The authors of the European Union’s General Data Protection Regulation (GDPR) left a lot to be interpreted by the courts. After 21 months we have seen initial complaints and fines against the big companies like Facebook and Google as expected. However, there are several smaller profile cases that have already been decided that provide insight into how GDPR will be applied, and perhaps just as importantly how smaller organizations are just as likely to be caught as the ones with deep pockets. For those racing to be CCPA compliant, these initial decisions provide insight into how CCPA may be interpreted.
Case 1: Invasiveness A Key Factor
The Swedish Data Protection Authority fined a municipality 20,000 euros for testing facial recognition technology to monitor student attendance. This case is interesting for three reasons. First, although the data subjects had provided consent, this ruling indicates that is not always enough. Second, as it called out testers for not having consulted the Swedish DPA or having conducted an impact assessment prior to executing a test using sensitive biometric data. Finally, despite being for a single class of 22 students, a relatively small group, it did not fly under the GDPR radar.
The Swedish DPA determined that data subjects’ consent was not legally valid because of a meaningful imbalance between the controller and the data subject. Given that many marketers use consent, or a liberal interpretation of a legitimate interest of the data controller, as the basis for their activities, this judgement should be a warning against interpreting consent as a blank check.
Case 2: Right to Access May Include Everything
While there have been several conflicting court decisions out of Germany regarding the Right of Access, the most concerning one from the Appeal Court of Cologne held that a data subject’s access rights includes all personal data pertaining to them and processed by the insurance company in question, including any internal notes regarding conversations between company employees and the customer. The court dismissed the argument that this was impractical and stated that the IT systems should be updated to address this level of access.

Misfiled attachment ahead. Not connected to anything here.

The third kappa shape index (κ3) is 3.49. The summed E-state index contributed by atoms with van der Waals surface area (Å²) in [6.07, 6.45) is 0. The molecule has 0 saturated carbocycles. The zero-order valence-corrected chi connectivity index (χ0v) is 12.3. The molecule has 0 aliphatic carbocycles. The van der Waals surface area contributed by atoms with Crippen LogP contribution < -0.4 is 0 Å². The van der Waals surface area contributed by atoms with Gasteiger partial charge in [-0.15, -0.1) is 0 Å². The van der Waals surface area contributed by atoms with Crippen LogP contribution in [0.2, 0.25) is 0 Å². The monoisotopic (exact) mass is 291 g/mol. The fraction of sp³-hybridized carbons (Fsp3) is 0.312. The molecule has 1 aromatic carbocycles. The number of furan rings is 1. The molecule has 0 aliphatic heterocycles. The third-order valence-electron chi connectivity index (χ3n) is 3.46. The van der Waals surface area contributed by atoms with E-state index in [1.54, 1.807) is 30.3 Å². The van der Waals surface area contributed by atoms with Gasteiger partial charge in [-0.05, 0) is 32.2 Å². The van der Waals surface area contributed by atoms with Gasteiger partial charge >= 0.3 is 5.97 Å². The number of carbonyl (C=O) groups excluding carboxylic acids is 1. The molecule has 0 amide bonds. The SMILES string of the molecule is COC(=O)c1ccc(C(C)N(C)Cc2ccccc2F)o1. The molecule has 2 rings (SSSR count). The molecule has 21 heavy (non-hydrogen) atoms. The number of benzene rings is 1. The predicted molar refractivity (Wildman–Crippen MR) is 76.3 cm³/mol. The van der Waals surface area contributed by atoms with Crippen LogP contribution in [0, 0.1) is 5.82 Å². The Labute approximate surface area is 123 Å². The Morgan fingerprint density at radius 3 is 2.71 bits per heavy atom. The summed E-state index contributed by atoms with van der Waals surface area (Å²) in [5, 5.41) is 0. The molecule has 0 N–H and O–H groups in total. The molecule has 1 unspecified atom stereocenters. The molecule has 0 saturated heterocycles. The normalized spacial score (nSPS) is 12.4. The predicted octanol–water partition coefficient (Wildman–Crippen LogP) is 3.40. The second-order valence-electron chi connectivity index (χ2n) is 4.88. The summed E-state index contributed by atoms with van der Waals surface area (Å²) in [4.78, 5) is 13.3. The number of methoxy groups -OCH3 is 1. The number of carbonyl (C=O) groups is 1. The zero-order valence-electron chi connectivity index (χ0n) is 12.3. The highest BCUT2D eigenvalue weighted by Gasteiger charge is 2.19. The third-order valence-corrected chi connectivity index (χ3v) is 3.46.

For marketers attempting to determine what information to pass along, the safest path appears to be to overshare. For some companies this may expose their use of 3rd party data used in their marketing efforts and the sources.
Case 3: Unexpected Kind of Hammer Dropped on Foreign Processor
Sometimes there are worse penalties than fines. The Canadian firm AggregateIQ Data Services was been instructed to “Cease processing any personal data of UK or EU Citizens obtained from UK political organizations or otherwise for the purpose of analytics, political campaigning or any other advertising purposes”, effectively removing them from the UK data market. If you are unfamiliar with this firm, they are the Brexiteers’ version of the now-bankrupt Cambridge Analytica. As a processor, AggregateIQ received personal data from various political Leave parties and campaigns to support targeted social media campaigns. However, the ICO decision clearly views them as a controller with all associated obligations and found them to be in violation of:
– Not processing personal data in a way that the data subjects were aware of
– Not processing personal data for purposes for which data subjects expected
– Not having a lawful basis for processing
– Not processing the personal data in a way which was compatible with the reasons for which it was originally collected
– Not communicating appropriate fair processing information to those individuals
Political beliefs aside, this case calls out two key points. First, processors need to have reasonable confirmation that their use of data given to them by controllers falls within the privacy and data usage notice of the collectors. Second, some controller obligations may be held against processors even if GDPR explicitly calls out that controller obligations may not be assigned to processors by controllers. How the DPAs and courts view organizations that straddle the controller-processor fence may not be as clear cut as initially thought.
As more time goes by, more fines are levied, and court cases are decided, organizations will have a better understanding of how GDPR will be applied. For those subject to CCPA, these decisions provide direction in how to proceed with implementing right of access, dealing with 3rd party data, and understanding limits to consent. Until then, the best many organizations can do is be overzealous in following the law as they understand it, and learn lessons from those who found out the hard way their interpretation was not aligned with the intent of the law.
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